01 Jun Ndidi – The Story About a Girl, Who was Different
People often discriminate against those who are different from them. Ndidi did not let that deter her.
Ndidi – The Story About a Girl, Who was Different.
Ijele Kingdom was known to raise beautiful maidens, women whose signature ebony skin shone like the sun, and their thick tress of hair was always well-oiled and styled to perfection.
Over the years, these women perfected the art of native skincare routines, and this made them the envy of other maidens from neighbouring kingdoms.
Historically it is believed that Ulumiri, the goddess of beauty, fell in love with an indigene of the land, which is why the women carry traces of her ageless beauty. This was why Mazi Oduchie was shocked at the look of the child the midwife handed over to him. The child looked so pale, yet weirdly, her face reminded him of his dead mother. Perhaps the gods were telling a joke only they understood, but he didn’t understand why.
“Obiageli, you have to push harder,” the midwife pleaded.
“Mama I have no strength left in me. Allow me to close my eyes and end this misery,” Obiageli cried out in pain.
“May the gods forbid!” the midwife exclaimed, “I have never lost a child or mother in childbirth, and I won’t lose any today. None. I can see your child’s head push a little harder, and the gods will give you victory.”
“Mama, I’m trying,” Obiageli cried out.
“Nnem,” the woman sympathized. I know, just one more push.”
With a loud cry, Obiageli gave her very best, and she finally heaved a sigh of relief at the sound of her child’s voice.
“Chi mo!” The midwife exclaimed
“In all things, may the gods be praised,” she whispered.
“Nne, is something wrong,” Obiageli asked
“Nothing my dear, the ways of the gods are sometimes mundane to we humans.”
Mazi Onochie could not contain his Joy, “Nwayiomma, I can hear the voice of my child. People of Ijele, I am now a father”.
As Mazi Onochie was rejoicing and sharing food and drinks, the midwife handed him the child, and the whispers began…,
“Why is the child looking so white?” a woman whispered.
“I think the gods are punishing his wife for infidelity,” another retorted.
“Ewooo!, Chim egbuna m o, tufiakwa!” a man exclaimed
“I best be on my way. I cannot celebrate with the ones the gods have punished,” a drunk man jeered. “Anna m.”
Little by little, they all began to leave until the compound was empty.
“Obiageli, Obiageli, what have you done?” Mazi shouted.
“My husband, I don’t understand you,” she exclaimed amidst tears.
“Why is the child so pale?” her husband asked.
“How do I know? I only give out what you put in,” she replied.
“Don’t you dare act smart with me, Obiageli? Your sharp mouth will not save you from this, Obiageli. I have given you all the love, care, and protection a man can offer. Why will you do this to me?”
“I swear by the gods, I have never looked at any other man not to talk of cheating on you.”
Mazi Onochie, looked at the child in his arms. The child obviously had the family face; her legs were full and thick like the women in his family, but her skin, her skin was too pale.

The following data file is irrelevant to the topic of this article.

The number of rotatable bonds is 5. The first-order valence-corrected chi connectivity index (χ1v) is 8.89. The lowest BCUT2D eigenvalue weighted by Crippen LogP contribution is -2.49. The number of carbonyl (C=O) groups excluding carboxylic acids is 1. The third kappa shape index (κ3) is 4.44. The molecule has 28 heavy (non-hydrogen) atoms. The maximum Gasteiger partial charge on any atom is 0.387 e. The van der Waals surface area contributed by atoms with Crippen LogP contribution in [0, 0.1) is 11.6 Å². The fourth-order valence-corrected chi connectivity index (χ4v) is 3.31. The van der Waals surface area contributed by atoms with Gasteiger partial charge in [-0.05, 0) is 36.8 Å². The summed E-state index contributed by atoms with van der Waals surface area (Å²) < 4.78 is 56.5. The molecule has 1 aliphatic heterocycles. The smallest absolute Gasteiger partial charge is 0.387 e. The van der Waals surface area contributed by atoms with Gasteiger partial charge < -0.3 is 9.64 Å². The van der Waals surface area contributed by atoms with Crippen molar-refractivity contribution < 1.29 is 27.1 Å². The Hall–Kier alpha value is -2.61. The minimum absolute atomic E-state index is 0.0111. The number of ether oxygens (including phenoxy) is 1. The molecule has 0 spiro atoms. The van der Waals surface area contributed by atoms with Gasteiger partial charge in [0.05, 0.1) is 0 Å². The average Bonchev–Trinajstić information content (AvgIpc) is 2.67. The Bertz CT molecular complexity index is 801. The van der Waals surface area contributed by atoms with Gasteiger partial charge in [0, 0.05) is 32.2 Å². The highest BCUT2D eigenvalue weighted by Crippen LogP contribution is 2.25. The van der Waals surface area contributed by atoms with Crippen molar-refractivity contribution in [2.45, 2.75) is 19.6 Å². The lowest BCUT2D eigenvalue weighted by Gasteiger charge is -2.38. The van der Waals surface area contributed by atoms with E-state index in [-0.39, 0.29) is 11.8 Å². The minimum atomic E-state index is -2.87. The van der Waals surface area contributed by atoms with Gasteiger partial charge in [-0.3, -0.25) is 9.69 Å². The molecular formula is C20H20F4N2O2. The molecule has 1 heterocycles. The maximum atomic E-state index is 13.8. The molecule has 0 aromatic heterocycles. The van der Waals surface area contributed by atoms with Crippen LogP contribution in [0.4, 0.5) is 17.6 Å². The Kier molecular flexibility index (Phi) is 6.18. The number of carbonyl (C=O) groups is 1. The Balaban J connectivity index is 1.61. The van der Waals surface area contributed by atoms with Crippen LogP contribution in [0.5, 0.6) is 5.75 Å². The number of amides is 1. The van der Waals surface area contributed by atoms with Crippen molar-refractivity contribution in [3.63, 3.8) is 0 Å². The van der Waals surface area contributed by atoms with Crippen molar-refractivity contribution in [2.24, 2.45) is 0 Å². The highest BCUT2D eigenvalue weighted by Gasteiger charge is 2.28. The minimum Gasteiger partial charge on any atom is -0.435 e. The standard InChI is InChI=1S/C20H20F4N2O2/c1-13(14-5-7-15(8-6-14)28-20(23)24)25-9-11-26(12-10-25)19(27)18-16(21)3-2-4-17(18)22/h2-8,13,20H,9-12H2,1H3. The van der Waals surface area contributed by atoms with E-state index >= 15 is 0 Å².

The couple looked at their child and wept quietly in each other’s arms, not because of them; but because of the discrimination, she would face. They named her Ndidi – meaning Patience and Endurance.
Time passed and Ndidi grew up.
“Ndidi, nwayioma come and help me peel this cassava so I can soak it for tomorrow,” Obiageli called out.
“Mama, I will, but you know I don’t like doing this; it hurts my skin.”
“Nnem ndo, sorry ooh,” her mother replied.
“Nnem!” Mazi Onochie called out
“Why do you like disturbing this child? My dear, go under my bed, I kept dried meat there for you, my dear.”
“Mazi, Mazi, you will spoil this child,” his wife scolded.
“Ndidi cannot even set fire to warm water for her bath, not to mention preparing Abacha, yet she knows what even the elders are yet to understand.”
Mazi Onochie laughed, “which is why I am so proud of her, my dear wife. Some of the things this child says, when I share it at the clan meeting, they wonder at my intelligence. They will be surprised the day they find out about her intelligence.” He said this because everyone, including the elders, discriminated against the child still.
“My husband, you know a woman’s place is by her husband’s side. If we start enabling her now, won’t she disregard other people around her?” Obiageli asked.
Mazi looked at his wife lovingly and replied, “we both know Ndidi is too smart and well-behaved to turn out like that. Enough of all this talk. Is my dinner ready?”
“I will be served it soon,” Obiageli replied.
A few years later, Ijele and its neighbouring kingdoms were affected by a terrible draught, all the water reservoirs dried up, and crops started dying. The king was troubled greatly. None of the village chiefs had any solution to this impending doom. Everyone waited patiently till death arrived at their doorstep.
“Mama, are you saying the whole village doesn’t know what to do? We can’t all fold our arms and wait for death to come knocking,” Ndidi told her mother.
“My dear, we can only hope that the gods will come to our aid,” her mother replied.
“I will wait for papa to return. I have a few things to discuss with him,” she said to herself.
When her father returned, she told him about her dream. “Papa I think I have a solution, to our problem,” she spoke softly.
“I had a dream I saw a very fair lady, and she sure directed me to a spot close to ugwelli hills. There, I could hear the sound of rushing water, and she told me the water supply hidden under there would serve the village for a long time. I have designed a plan to help us draw out this water and also sell it to other kingdoms. Do not worry Papa, the gods have not forgotten us.”
Never judge anyone based on how they look. The saying – Don’t judge a book by its cover – holds here. The pale girl delivered the entire village.